I’ve read quite a bit about the Stop Online Piracy Act (SOPA) being debated later today in the US House of Representatives, as well as about its sister, the Protect IP Act (PIPA). To my mind, the internet is by far the largest and most globally important bastion of free speech and free expression, and it is vitally important for all of us that we protect this freedom.
As they are currently worded, SOPA and PIPA are far too wide-ranging in their scope. Not only would websites hosting pirated films, books and music be censored, but so would any which link to them, and anyone who used any of this vast network of sites for whatever purpose, including language teaching, would be adversely affected, regardless of “fair use” clauses under the education provisions of existing copyright laws. US-based search engines, like Google and Yahoo!, would be prevented from linking to sites deemed unsuitable under these proposed Acts, and it would therefore also become very difficult to locate any proxy, privacy or anonymising software online (imagine an event like the Arab Spring happening under these conditions – we would not hear of it, as those fighting for change would have to reveal their identities in order to communicate with us, thereby endangering themselves and their families). Likewise, all social media sites, including Twitter, Facebook, YouTube, and so on, would face the perhaps impossible task of checking all third-party links and uploads for possible US copyright infringements, as would all other websites visible in the United States. The provisions of SOPA and PIPA could result in the end of many websites smaller than the social media Goliaths, as they would not have the resources to devote to their successful policing. SOPA and PIPA would also cripple innovation online: as a recent study shows, many venture capitalists will not invest in new internet businesses if SOPA and PIPA become US law without being radically changed.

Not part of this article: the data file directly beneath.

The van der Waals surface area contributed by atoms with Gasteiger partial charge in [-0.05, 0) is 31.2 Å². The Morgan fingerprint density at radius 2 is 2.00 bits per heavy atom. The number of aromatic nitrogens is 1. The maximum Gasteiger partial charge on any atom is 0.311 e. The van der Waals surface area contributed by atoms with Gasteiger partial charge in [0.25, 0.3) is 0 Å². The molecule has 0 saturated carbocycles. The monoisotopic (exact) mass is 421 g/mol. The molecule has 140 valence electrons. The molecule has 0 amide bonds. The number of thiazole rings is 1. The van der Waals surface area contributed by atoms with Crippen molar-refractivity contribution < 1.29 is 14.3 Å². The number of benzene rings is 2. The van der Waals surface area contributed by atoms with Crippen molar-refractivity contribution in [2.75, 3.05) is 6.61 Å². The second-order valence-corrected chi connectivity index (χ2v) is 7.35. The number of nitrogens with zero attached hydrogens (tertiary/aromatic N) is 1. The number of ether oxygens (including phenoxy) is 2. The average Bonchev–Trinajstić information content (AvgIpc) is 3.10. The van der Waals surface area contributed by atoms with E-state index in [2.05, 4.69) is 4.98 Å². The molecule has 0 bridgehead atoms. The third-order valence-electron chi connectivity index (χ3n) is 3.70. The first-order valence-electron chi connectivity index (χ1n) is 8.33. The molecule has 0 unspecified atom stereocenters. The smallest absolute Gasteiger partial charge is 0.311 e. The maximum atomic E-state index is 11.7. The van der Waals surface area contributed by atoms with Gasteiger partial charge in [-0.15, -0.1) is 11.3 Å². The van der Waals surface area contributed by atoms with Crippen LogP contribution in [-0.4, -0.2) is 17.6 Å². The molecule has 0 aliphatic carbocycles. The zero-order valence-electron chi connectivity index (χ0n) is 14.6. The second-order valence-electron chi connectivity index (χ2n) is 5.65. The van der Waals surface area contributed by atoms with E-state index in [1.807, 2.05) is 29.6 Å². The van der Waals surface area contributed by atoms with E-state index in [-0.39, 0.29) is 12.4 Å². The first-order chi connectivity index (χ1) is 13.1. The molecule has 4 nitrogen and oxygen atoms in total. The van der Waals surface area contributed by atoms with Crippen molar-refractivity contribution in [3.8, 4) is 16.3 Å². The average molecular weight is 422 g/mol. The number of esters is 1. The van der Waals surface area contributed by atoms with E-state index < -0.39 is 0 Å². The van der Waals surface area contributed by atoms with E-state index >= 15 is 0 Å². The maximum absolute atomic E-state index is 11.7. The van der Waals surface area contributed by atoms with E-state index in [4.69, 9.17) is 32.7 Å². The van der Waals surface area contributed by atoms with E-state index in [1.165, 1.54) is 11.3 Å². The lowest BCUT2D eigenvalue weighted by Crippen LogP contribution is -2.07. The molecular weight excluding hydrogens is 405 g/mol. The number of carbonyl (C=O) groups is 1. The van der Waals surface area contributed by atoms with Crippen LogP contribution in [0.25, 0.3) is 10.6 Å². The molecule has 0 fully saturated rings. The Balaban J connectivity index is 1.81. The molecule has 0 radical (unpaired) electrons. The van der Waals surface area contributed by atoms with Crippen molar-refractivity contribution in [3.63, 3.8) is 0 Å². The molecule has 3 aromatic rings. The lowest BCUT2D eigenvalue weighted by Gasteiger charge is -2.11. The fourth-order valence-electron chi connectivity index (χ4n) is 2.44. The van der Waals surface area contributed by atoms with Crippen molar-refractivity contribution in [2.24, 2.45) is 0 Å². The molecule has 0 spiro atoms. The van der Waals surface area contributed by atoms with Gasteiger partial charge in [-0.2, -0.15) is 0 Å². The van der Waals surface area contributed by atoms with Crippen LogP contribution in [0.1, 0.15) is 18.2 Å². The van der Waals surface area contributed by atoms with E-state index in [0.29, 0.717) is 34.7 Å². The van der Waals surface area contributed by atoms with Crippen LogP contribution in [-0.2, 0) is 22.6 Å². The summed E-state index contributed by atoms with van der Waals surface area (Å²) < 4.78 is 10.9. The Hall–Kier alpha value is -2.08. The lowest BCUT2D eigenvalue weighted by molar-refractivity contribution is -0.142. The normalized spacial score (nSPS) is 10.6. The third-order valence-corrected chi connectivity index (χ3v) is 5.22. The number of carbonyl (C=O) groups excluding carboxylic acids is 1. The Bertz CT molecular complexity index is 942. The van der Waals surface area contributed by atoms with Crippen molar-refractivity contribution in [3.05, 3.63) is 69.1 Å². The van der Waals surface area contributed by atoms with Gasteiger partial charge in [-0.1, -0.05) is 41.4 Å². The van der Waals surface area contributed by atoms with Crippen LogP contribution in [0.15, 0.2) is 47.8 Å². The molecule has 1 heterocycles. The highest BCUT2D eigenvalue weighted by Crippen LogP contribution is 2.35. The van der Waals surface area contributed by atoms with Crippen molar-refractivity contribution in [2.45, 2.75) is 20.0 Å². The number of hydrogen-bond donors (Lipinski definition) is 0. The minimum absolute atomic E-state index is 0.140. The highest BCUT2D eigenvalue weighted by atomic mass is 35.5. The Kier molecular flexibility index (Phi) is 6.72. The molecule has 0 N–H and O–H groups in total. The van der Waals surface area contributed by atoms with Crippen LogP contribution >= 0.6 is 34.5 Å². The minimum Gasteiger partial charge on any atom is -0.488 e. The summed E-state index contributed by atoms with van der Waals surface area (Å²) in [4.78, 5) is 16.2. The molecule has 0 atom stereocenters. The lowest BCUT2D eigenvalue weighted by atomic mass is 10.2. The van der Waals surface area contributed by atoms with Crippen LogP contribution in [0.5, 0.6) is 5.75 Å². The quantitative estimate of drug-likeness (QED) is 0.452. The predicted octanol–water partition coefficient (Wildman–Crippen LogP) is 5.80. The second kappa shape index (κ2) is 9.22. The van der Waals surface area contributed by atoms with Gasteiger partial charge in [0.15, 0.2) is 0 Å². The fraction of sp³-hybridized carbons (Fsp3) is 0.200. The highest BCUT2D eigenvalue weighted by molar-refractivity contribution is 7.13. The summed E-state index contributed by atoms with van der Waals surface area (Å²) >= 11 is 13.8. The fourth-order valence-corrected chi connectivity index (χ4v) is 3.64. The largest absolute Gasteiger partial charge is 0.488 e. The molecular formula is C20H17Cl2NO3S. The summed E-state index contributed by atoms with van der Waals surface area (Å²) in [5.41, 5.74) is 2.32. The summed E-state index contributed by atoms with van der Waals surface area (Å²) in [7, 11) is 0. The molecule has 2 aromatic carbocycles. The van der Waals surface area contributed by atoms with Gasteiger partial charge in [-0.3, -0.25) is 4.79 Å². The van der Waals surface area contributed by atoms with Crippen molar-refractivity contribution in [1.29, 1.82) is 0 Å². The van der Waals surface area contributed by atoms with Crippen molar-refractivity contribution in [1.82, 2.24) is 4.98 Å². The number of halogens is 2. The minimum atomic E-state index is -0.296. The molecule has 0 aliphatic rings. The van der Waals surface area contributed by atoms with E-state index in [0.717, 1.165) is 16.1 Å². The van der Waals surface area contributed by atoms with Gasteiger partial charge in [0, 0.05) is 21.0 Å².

Both SOPA and PIPA also promise immunity from prosecution to all internet service providers (ISPs) which voluntarily block websites they believe may violate US copyright laws. The standard for immunity is very low: the providers must simply “act in good faith” based on “credible evidence”. This leaves the proposed Acts open to massive abuse, and ISPs under pressure to block sites at the request of private companies and individuals, or face a court order against them; and so we face the prospect of an internet censored by largely unaccountable and anonymous corporate entities.
Because I believe these proposed laws are so flawed, and because their passing into law would affect the internet not only in the USA, but around the world, I have decided to join the website blackout today in protest. Please note that the main page of this site will “go dark” from around 8am Eastern Standard Time today until about 8pm this evening. You will still be able to visit the jobs page by bookmarking or following this link: http://eltresource.com/tefljobs
You can find out how to join the strike, learn more about the two Acts and their ramifications, or sign US or international petitions against them, by clicking here.
Thanks for reading,